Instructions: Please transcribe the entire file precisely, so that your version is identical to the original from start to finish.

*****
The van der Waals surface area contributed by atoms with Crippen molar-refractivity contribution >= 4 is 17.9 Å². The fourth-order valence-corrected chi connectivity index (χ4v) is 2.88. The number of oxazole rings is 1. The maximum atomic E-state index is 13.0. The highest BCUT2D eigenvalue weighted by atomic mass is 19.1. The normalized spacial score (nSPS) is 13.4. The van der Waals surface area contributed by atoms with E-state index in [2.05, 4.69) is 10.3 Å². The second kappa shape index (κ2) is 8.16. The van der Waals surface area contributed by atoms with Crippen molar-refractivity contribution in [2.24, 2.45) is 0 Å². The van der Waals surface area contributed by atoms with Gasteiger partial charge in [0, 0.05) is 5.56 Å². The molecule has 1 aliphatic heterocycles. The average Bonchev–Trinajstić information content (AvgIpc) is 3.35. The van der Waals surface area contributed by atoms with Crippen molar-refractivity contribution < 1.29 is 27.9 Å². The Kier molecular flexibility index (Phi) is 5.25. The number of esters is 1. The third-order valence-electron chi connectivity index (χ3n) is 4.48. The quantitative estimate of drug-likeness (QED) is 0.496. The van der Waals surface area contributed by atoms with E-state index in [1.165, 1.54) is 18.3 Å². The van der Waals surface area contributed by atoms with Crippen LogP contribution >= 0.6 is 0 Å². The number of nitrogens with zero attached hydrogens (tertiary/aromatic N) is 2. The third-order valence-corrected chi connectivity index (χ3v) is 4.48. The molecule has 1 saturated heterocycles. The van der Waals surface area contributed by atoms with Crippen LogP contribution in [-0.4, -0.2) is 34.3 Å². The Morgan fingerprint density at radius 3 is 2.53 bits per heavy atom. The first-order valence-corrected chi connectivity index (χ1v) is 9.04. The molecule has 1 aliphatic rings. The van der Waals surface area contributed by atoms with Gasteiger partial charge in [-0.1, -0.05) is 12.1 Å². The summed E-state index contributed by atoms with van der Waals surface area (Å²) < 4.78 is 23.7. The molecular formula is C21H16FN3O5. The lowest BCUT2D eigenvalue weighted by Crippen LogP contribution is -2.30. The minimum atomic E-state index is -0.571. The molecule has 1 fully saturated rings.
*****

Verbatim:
The van der Waals surface area contributed by atoms with Crippen molar-refractivity contribution >= 4 is 17.9 Å². The fourth-order valence-corrected chi connectivity index (χ4v) is 2.88. The number of oxazole rings is 1. The maximum atomic E-state index is 13.0. The highest BCUT2D eigenvalue weighted by atomic mass is 19.1. The normalized spacial score (nSPS) is 13.4. The van der Waals surface area contributed by atoms with E-state index in [2.05, 4.69) is 10.3 Å². The second kappa shape index (κ2) is 8.16. The van der Waals surface area contributed by atoms with Crippen molar-refractivity contribution in [2.24, 2.45) is 0 Å². The van der Waals surface area contributed by atoms with Gasteiger partial charge in [0, 0.05) is 5.56 Å². The molecule has 1 aliphatic heterocycles. The average Bonchev–Trinajstić information content (AvgIpc) is 3.35. The van der Waals surface area contributed by atoms with Crippen molar-refractivity contribution < 1.29 is 27.9 Å². The Kier molecular flexibility index (Phi) is 5.25. The number of esters is 1. The third-order valence-electron chi connectivity index (χ3n) is 4.48. The quantitative estimate of drug-likeness (QED) is 0.496. The van der Waals surface area contributed by atoms with E-state index in [1.165, 1.54) is 18.3 Å². The van der Waals surface area contributed by atoms with Crippen LogP contribution >= 0.6 is 0 Å². The number of nitrogens with zero attached hydrogens (tertiary/aromatic N) is 2. The third-order valence-corrected chi connectivity index (χ3v) is 4.48. The molecule has 1 saturated heterocycles. The van der Waals surface area contributed by atoms with Crippen LogP contribution in [-0.4, -0.2) is 34.3 Å². The Morgan fingerprint density at radius 3 is 2.53 bits per heavy atom. The first-order valence-corrected chi connectivity index (χ1v) is 9.04. The molecule has 1 aliphatic rings. The van der Waals surface area contributed by atoms with Gasteiger partial charge in [-0.1, -0.05) is 12.1 Å². The summed E-state index contributed by atoms with van der Waals surface area (Å²) < 4.78 is 23.7. The molecular formula is C21H16FN3O5. The lowest BCUT2D eigenvalue weighted by Crippen LogP contribution is -2.30. The minimum atomic E-state index is -0.571. The molecule has 1 fully saturated rings.